Hyper-fast broadband planned for millions – how to get the best service NOW!
Over £1 billion will be spent to bring the ‘gold standard’ of hyper-fast broadband to millions of homes and businesses, the government will announce tomorrow.
Chancellor Philip Hammond will make the announcement in the Autumn Statement.
There will also be a big push to push up broadband speeds for all after fears that the UK is falling behind the best and fastest broadband available globally and this will cause the economy to suffer.
The plan is to give at least two million more businesses and homes a full-fibre service, providing speeds of over 1Gb per second.
Here’s what 1Gbs a would do:
* Download Tolstoy's War and Peace: 0.002 secs (2mbps: 1 sec)
* Download a 45-minute album: 0.05 secs (2mbps: 26 secs)
* Download a 90-minute HD film: 3 mins 36 secs (2mbps: 30hrs)
* A full box-set TV series downloaded in under 60 seconds.
Currently, only 2% of homes and businesses have access to full-fibre broadband.
Under the new programme £400m will go into a new Digital Investment Fund to incentivise providers to start offering users the fastest internet connections available.
Another £740 million will go on trials of 5G internet and a new programme to allow councils to bid for fibre broadband connections.
This will allow rural communities to get access to the fastest broadband speeds, it’s hoped.
The Government also plans to bring in a Universal Service Obligation – this will force BT to provide everyone in the UK with at least 10mbps broadband by law.
This speed allows users to stream two videos and send and receive emails simultaneously.
The UK already lags behind many countries in broadband speeds and the roll out of full-fibre.
Latvia has 20% coverage, Mexico 10%+, Turkey has double the coverage of the UK and South Korea – the unrivalled world leader in superfast broadband – has already unveiled plans to introduce speeds of 10Gbs.
How to check what your WiFi is delivering …
Ofcom, the industry regulator, offers an excellent app that can be used on smartphones and tablets that allows users to reveal how good their service is.
Research by the watchdog has found that WiFi may work sub-optimally in almost 6 million homes and offices.
The reason is often caused by the set up of WiFi.
Something as simple as other devices causing interference can have a dramatic effect of the speed and quality of WiFi.
A microwave oven, baby monitor, even Christmas fairy lights can have an effect, so too can the position and angle of a receiving device.
And what to do if it’s not …
There are a few initial actions you can take to speed things up.
Move your router away from electrical devices: Halogen lamps, electrical dimmer switches, stereo or computer speakers, fairy lights, TVs and monitors and AC power cords have all been known to cause interference to broadband routers.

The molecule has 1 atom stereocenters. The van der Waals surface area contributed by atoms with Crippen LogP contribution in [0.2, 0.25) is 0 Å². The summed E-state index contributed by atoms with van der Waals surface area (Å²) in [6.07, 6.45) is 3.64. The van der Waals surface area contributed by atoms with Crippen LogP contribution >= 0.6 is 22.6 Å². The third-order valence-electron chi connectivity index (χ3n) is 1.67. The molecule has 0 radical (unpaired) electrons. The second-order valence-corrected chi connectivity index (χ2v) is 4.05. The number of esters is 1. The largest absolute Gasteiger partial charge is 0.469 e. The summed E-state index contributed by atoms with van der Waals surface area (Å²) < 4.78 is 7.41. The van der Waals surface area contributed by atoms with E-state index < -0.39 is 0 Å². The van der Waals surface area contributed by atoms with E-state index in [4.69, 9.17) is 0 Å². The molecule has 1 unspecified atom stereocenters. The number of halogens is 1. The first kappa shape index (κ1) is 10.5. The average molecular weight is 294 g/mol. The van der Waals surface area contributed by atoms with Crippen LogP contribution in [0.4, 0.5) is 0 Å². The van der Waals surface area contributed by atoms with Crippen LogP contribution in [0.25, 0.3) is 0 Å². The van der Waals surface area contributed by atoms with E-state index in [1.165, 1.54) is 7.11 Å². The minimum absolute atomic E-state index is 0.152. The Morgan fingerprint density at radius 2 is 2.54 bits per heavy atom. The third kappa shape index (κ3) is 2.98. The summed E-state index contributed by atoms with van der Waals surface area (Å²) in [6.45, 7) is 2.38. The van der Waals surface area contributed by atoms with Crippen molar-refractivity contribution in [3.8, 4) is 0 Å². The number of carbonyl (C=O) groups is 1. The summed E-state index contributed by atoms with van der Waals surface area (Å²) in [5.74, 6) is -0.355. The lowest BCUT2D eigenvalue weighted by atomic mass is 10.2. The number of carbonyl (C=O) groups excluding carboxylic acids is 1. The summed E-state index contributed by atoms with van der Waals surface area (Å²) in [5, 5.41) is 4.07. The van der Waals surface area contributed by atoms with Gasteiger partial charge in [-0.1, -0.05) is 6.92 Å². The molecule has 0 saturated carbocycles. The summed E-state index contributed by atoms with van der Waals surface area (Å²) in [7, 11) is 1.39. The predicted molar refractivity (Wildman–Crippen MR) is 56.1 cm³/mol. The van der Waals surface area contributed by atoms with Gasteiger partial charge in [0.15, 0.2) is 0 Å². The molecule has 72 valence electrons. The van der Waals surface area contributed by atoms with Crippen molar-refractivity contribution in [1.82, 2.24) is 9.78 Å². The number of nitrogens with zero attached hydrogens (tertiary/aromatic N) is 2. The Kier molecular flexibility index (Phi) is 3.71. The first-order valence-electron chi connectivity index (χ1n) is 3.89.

Keep your router as far away as possible from other electrical devices, as well as those that give off wireless signals, such as baby monitors, for example.
Try positioning your router in different places in the home: Walls and furniture in the house can act as an barriers to the WiFi.
Primarily, routers should be kept in a central position in the home and placed on a table or shelf rather than on the floor.
If the service is poor, try the old trick of turning your router on and off. As a result the router may automatically select a better WiFi frequency.
If your device has an ethernet cable port and you are close enough to the router, always choose this way to connect to the internet as it will provide a faster and and much more stable connection.
Once you have set things up so they appear to be working efficiently, don’t assume that is that.
The factors that affect WiFi can change over time.
Ofcom suggests users try running its WiFi Checker in different rooms and at the times of day when you're most likely to use the internet.
If you aren't getting the internet speeds you pay for, do something about it
Don’t trust advertised speeds
One of the big changes the advertising watchdog is making is the way internet providers mislead the public over potential speeds.
If a mere 10% of users can obtain a certain network speed the provider is able to claim you will get speeds of ‘up to …’.
The truth is there is a good chance you will not obtain these speeds.
There are various speed testers available online, including BT’s.
But you really want a tester that compares what you’re getting in upload and download speeds compared to the rest of your area.
Ookla’s speedtest.net is good.
Remember, when conducting a test, though, that download speed will always be much higher than upload – this is normal.
An excellent way to compare what speed you’re getting to others in your area is to use Ofcom’s Broadband Checker.
After you’ve check your own speed and made a note of it, simply enter your post code to see what the average standard broadband and Superfast Broadband is (if available).
And, of course, another way not only to optimise speed but also ensure you’re getting the best value for money is to switch to the best internet provider package available.
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